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Rearing Leopard Gecko Hatchlings

How To Care For Leopard Gecko Hatchlings

Rearing Leopard Gecko Hatchlings

Rearing leopard gecko hatchlings is a lot like raising the adults. They need food, water, shelter, calcium, etc. but there are some minor differences between the adult care and the offspring care that we are using this page to highlight.


My hatchlings are housed in smaller tubs than the adults are and are maintained in a sterile environment, individually, until they reach around 6-7 inches in length. I use a quarantine type set-up for them, which makes cleaning easy and allows me to monitor their progress. My tubs are Sterilite #1642 (6 Quart Storage Box) and are clear. They measure roughly 13 1/2"L x 8"W x 4 1/2"H.

Light Timers
Intermatic TN311 15 Amp Heavy Duty Grounded Timer

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My gecko room is illuminated for 12 hours a day, which is controlled by the timer shown above.


I keep the warm hide at a steady 90° for my hatchlings. I do not heat the front of their tubs at all and it remains around 74° - &76°, depending on the time of day. It drops at night as the room cools when the lighting of other enclosures go off.


I leave a shallow dish of small mealworms in with my geckos from the first day they hatch. This allows them to eat whenever they want and as much as they want. I supplement the babies with gut loaded crickets several times a week. I do not leave uneaten crickets in with my geckos and advise not to either. I will toss crickets in, close the container and move on to the next gecko. After about 30 minutes or so I will go back through and remove any uneaten crickets and toss them back in the cricket tub.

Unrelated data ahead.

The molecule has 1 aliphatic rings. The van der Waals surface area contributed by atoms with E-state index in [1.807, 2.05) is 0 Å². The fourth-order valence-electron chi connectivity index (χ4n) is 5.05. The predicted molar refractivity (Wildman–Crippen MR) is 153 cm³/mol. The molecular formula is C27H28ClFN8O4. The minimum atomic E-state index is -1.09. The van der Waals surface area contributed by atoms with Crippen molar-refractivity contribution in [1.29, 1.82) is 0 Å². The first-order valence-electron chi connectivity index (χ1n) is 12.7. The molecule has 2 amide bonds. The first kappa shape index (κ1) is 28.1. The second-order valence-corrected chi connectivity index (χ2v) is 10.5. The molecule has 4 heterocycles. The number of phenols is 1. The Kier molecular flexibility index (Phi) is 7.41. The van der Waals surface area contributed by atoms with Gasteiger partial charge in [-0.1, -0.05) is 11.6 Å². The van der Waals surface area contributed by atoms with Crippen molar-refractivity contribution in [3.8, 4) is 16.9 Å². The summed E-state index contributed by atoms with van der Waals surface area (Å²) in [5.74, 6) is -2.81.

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Rep-Cal Calcium - NO D3
Calcium Dish

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Each of my hatchlings are supplemented 3 times a week until they reach 12 weeks of age. At that point, they are cut back to 2 times per week for the next 4 weeks and then begin the bi-weekly schedule the other geckos are on. You can learn more about supplementing your geckos on our Leopard Gecko Supplementation page. I use the same method of supplementing for my hatchlings as I do the adults, except on a different schedule.

A shallow dish of calcium (no D3) is left in with the hatchlings at all times, just like the adults.


A shallow dish should remain in the enclosure at all times. The dish should be easily entered and exited so that your gecko can not drown. The water should be changed regularly.


I prefer to allow my geckos to grow up to 5 inches before I begin handling them. Hatchlings are very skittish and easily stressed compared to the adults. Once they have reached 5+ inches in length I will begin the process of taming them and trying to condition them into being handled. This does not mean that I do not handle the hatchlings. I will handle the hatchlings when necessary for cleaning and maintenance. I am simply referring to conditioning them to being handled for "out" time. (Out of their enclosure.)

Once they reach 7 inches or so I will begin introducing them into a new enclosure with similar sized females of the same genetic trait. (I introduce my female groups into a new enclosure. This helps to reduce territorial aggression as the new enclosure is new to all of them.)


Author: Richard Brooks